As the price of electricity has been increasing in recent years, biogas has proven to be an interesting alternative, allowing for both green electricity and very affordable prices. Indeed, the waste methanisation technique offers many advantages such as the production of heat, fuel and electricity. But how is energy produced through this anaerobic digestion? Here is our answer!
What is anaerobic digestion?
Also called methanisation, anaerobic digestion is a natural phenomenon in which decomposable products or materials are broken down by bacteria acting in the absence of oxygen. Scientists call this process anaerobic fermentation. This procedure is very reliable because it produces biogas which is considered renewable energy and consists of up to 70% methane, carbon dioxide and compost. The latter can be used as a fertiliser, while the biogas can be transformed into fuel, heat, or electricity. This phenomenon of methanisation occurs naturally in marshes, where certain plant and animal matter decomposes and produces air bubbles at the surface.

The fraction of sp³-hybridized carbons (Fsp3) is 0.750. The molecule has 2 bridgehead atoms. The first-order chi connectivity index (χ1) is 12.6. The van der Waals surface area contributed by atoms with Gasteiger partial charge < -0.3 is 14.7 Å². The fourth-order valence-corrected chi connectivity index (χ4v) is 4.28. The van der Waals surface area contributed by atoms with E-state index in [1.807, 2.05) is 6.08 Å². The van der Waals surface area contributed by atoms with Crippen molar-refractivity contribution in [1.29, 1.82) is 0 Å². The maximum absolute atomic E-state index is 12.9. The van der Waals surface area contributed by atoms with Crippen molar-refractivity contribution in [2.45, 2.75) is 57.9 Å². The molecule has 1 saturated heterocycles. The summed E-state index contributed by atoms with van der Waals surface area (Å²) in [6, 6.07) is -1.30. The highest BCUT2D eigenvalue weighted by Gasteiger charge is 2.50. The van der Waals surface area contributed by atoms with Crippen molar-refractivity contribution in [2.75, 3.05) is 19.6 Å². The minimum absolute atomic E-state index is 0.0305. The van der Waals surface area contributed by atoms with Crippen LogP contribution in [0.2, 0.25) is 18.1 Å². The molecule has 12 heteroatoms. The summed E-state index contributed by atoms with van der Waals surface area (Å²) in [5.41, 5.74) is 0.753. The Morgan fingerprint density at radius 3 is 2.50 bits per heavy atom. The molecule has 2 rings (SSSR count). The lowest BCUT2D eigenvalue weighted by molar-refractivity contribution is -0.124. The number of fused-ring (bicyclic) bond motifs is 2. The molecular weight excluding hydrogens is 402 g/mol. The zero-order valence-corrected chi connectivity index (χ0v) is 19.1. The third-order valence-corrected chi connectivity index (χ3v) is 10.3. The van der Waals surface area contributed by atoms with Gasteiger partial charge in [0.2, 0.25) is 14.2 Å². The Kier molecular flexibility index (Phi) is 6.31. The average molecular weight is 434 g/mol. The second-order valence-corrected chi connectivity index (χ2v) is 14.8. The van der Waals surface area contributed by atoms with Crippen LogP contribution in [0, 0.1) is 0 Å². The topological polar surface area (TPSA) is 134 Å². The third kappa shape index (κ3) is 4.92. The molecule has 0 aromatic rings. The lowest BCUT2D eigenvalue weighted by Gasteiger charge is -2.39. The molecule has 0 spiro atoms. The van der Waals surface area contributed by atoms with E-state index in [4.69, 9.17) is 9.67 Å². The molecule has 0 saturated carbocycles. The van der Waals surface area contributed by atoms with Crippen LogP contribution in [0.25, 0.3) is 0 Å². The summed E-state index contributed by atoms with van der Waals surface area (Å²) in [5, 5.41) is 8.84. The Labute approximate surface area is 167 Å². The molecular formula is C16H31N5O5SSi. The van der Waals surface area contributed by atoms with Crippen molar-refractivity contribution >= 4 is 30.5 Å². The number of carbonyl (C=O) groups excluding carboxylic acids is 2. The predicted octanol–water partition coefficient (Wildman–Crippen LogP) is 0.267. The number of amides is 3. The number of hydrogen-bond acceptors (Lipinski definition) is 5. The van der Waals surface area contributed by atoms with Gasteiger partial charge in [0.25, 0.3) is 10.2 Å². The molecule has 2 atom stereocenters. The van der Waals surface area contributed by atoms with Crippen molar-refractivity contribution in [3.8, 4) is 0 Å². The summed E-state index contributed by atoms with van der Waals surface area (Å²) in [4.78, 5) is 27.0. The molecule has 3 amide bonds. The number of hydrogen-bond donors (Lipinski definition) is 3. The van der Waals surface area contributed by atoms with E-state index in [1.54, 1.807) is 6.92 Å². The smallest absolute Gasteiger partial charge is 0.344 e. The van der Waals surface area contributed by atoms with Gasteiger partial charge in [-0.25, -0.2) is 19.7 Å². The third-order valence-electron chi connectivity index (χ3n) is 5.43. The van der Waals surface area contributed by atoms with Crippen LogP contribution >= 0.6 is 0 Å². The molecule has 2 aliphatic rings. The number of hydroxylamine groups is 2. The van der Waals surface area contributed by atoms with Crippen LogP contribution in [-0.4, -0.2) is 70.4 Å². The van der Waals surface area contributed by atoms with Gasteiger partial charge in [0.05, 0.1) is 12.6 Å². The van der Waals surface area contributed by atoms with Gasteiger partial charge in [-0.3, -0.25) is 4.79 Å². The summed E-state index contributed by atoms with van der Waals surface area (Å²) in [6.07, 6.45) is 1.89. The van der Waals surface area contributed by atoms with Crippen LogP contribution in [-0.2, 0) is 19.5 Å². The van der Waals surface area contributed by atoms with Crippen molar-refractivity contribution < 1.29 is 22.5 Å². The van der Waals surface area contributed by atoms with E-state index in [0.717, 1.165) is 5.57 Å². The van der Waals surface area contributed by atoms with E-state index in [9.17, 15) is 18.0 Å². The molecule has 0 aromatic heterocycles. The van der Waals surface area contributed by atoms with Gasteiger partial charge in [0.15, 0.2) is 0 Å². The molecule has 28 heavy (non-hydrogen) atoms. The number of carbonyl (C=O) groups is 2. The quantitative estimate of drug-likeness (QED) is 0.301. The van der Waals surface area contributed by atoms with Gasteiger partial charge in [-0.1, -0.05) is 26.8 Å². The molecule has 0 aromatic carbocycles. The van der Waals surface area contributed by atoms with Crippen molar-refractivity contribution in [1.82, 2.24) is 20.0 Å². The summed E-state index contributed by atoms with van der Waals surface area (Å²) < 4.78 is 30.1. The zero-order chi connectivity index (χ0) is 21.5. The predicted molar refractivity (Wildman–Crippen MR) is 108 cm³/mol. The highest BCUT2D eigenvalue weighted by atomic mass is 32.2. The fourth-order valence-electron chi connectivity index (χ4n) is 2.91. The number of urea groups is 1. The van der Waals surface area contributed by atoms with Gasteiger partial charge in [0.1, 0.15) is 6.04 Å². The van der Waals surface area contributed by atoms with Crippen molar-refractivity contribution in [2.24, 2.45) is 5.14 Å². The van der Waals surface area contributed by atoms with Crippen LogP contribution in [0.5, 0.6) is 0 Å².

How does methanisation produce energy?
Methanisation or methanation is a more or less complex process that consists of storing organic waste in a dedicated, hermetically sealed cylindrical tank. These tanks, otherwise known as digesters, reactors, or fermenters, operate at an ambient temperature of 35°C. Methanisation is triggered automatically by micro-organisms in the absence of air. Depending on the type, a modern reactor can produce up to 10 m3 of biogas per day for each cubic metre of waste introduced. The size and shape of the gas production units vary according to the need for thermal use. For instance, you can find a small digester of 100 m3 at a farmer’s site, while an unusual biogas plant can have up to 40 huge reactors.
Biogas can be used for the production of heat, electricity, or both at the same time. Professionals in the field also inject it into the gas network after removing unwanted impurities such as CO2. Some companies also use biogas to produce fuel for CNG or natural gas vehicles. Engineers in several European countries are currently developing innovative projects for the production of biogas fuel to facilitate public transport. Currently, many countries around the world have joined the race to install biogas plants.